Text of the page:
News

AddToAny

Google+ Facebook Twitter Twitter

New antibiotic resistance gene

Aminoglycoside antibiotics are critically important for treating several types of infections with multi-resistant bacteria.

A completely new resistance gene, which is likely to counteract the newest aminoglycoside drug, plazomycin, was recently discovered by scientists in Gothenburg, Sweden.

The bacterial gene the team discovered in river sediment from India does not resemble any known antibiotic resistance gene.

But when the scientists compared its DNA sequence to already published bacterial DNA sequences, they found that it was already present in several pathogens, including Salmonella and Pseudomonas, from the USA, China and Italy. Until now, no one had realised that it was a resistance gene.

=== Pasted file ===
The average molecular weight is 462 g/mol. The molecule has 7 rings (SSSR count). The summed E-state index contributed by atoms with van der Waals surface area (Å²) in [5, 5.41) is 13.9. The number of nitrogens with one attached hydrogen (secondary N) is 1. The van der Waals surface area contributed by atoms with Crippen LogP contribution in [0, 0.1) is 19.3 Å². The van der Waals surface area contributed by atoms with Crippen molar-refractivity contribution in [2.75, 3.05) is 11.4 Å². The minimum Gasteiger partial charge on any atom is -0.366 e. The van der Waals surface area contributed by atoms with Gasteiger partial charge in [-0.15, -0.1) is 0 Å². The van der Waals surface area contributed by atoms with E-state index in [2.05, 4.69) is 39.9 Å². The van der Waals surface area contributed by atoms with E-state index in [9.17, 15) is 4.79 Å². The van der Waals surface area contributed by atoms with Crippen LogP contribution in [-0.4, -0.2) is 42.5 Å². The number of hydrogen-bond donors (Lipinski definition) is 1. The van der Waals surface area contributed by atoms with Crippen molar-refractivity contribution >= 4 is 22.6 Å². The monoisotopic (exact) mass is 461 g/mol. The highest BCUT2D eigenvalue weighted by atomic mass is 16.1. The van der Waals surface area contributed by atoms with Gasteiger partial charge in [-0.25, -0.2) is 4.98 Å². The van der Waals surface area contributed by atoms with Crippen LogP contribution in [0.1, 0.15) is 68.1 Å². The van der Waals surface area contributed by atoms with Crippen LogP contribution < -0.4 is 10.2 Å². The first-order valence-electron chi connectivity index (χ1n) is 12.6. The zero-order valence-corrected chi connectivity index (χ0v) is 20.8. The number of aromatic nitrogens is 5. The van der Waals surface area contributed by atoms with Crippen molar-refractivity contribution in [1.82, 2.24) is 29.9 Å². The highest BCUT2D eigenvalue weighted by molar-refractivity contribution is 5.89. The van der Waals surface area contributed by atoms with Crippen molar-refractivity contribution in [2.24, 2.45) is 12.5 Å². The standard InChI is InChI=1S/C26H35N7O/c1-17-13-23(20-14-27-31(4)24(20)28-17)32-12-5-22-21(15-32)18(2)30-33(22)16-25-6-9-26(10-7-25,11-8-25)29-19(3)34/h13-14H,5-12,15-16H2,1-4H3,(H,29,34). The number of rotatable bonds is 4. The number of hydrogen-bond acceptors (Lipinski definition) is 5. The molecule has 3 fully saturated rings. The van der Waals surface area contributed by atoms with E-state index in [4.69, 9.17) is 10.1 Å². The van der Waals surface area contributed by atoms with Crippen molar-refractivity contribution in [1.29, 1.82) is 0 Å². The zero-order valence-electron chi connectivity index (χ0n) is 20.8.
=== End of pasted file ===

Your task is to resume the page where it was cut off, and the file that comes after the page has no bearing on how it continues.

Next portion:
The research team has named the gene “gar”.  

bit.ly/39Mcrrf

 

Picture Credit | iStock

 

Related Articles

Improving drug delivery

A group of US scientists has developed a new way to deliver molecules that target specific genes within cells.

Under the microscope: The G protein-coupled estrogen receptor

Tell me about this receptor
The G protein-coupled estrogen receptor (let’s call it the GPER) is a seven-transmembrane-domain receptor that mediates non-genomic estrogen-related signalling.

Map of mutations

Research from UCL has identified almost 200 changes to the COVID-19 genome, each one a clue to revealing the history of the virus and possibly its future.

More effective stem cell transplant

Scientists have developed a new way to make blood stem cells present in the umbilical cord “more transplantable”.

Top